Insight by Attorney Mitch Tuchman
Who Owns the Copyright in a Book?
The nature of most trade book publishing agreements is not a transfer of copyright ownership from the author to the publisher but a license granted by the author to the publisher to exercise some or all of the author’s rights for a reasonable length of time in a reasonable territory. That is why the phrase “the author grants and assigns,” which we often see in publishers’ preliminary drafts, is nonsense. An author grants a license or assigns rights. Not both. Where rights are assigned in writing, there would be no need for a license. Absent such an assignment, the author retains the copyright.
An author, particularly one with motion picture or theatrical connections, might wish to withhold dramatic adaptation rights, by way of example. Before doing so, however, consider whether, assisted by an agent or working alone, the author is any more likely than the publisher to consummate a sale. When in doubt, grant the publisher the rights for a limited period, subject to an automatic reversion of rights if no sale is made. The author should retain approval of sublicenses above an agreed amount.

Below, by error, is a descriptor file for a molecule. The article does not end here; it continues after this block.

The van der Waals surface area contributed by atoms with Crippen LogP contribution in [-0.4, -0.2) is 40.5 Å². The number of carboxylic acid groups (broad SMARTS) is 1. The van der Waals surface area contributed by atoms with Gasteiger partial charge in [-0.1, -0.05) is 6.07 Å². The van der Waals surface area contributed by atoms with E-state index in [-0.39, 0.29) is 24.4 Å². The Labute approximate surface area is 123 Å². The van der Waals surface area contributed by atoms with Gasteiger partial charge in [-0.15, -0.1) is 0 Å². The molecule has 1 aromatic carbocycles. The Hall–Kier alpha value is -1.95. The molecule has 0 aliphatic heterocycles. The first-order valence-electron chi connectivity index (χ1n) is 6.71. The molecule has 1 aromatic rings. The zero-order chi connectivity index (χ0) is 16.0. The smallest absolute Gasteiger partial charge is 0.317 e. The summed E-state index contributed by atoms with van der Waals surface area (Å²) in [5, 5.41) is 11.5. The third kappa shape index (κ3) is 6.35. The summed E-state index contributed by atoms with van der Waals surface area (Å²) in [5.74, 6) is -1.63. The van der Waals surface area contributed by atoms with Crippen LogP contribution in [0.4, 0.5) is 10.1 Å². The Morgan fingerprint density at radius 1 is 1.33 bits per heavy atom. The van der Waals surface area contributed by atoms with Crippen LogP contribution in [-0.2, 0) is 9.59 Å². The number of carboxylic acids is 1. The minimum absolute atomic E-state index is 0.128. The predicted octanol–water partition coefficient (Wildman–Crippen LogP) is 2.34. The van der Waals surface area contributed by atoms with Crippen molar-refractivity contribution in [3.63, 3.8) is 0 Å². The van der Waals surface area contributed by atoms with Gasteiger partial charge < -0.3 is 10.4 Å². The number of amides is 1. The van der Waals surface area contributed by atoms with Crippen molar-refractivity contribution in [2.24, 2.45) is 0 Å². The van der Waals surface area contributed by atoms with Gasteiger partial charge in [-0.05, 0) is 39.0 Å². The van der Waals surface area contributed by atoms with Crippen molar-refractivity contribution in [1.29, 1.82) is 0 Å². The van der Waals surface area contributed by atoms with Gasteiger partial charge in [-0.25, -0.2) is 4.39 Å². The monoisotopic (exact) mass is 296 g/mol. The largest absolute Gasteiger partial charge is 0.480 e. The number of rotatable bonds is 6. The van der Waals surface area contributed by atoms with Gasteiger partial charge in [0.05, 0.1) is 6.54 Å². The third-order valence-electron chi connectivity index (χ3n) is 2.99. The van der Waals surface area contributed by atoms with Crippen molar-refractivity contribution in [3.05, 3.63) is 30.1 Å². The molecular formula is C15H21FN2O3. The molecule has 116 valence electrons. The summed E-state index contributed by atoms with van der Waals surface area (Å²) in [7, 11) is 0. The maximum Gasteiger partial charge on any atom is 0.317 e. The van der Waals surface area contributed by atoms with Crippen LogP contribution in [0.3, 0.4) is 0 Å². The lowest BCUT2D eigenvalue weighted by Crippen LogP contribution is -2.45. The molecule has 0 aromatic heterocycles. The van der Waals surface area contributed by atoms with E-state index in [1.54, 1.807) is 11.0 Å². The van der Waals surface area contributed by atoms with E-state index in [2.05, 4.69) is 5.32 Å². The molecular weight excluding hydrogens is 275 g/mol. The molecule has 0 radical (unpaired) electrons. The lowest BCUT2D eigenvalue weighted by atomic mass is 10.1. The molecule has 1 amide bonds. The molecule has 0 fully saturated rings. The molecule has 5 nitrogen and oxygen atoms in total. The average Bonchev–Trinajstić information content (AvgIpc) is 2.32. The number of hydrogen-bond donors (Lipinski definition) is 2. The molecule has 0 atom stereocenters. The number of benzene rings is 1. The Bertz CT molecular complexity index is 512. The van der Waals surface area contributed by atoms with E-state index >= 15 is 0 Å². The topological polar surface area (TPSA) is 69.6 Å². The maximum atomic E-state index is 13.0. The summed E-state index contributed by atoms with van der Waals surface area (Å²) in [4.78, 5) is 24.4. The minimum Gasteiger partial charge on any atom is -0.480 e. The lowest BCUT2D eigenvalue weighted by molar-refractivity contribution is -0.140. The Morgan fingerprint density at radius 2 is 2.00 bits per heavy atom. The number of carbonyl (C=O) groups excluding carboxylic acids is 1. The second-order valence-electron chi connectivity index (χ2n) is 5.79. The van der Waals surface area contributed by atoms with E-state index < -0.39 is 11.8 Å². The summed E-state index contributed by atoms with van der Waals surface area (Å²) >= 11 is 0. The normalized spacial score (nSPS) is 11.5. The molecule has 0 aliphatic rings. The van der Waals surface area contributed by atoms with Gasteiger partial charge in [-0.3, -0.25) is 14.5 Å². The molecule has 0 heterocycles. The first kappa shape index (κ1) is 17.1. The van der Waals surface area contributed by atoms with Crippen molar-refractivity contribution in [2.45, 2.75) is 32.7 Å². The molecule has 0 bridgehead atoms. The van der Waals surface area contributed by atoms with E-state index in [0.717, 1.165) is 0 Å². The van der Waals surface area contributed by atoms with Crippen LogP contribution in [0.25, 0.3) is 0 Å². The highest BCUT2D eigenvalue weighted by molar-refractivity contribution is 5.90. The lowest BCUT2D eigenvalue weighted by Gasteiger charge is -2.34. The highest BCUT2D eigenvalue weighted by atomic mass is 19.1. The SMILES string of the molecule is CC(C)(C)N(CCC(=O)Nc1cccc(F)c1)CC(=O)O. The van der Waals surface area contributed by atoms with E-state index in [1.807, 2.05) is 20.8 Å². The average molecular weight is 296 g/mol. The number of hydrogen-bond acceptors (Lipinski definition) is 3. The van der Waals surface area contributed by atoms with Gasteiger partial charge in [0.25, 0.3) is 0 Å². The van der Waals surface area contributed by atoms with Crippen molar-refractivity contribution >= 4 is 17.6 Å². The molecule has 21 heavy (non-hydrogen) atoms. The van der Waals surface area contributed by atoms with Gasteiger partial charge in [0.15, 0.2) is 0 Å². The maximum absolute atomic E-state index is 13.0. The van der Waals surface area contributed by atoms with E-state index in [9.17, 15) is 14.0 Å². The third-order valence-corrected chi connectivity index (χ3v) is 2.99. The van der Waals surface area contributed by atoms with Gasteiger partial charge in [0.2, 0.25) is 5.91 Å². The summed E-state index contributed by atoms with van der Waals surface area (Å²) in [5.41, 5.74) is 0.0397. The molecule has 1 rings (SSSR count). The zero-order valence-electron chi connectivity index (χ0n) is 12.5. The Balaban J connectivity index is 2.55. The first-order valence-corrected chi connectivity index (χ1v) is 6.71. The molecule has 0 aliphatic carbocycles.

Publishers frequently offer to register the copyright in a book at its own cost in the author’s name. This is of minimal value if it is not accompanied by a contractual provision that requires submission of an application to register a claim of copyright in the U.S. Copyright Office no later than three months following first publication of the book in the U.S. or one month following discovery of an infringing work, whichever is sooner. Timely copyright registration entitles the author to a broader array of damage awards for infringement. A publisher who fails to submit a timely application has disserved the author and, depending on the language of the publishing agreement, might have committed an irreversible breach. The publishing agreement should be clear about that. For safety’s sake, authors might prefer to apply to register their claims of copyright themselves.
This is the 4th article in a series intended to introduce readers to publishing agreements. Other articles in this series include: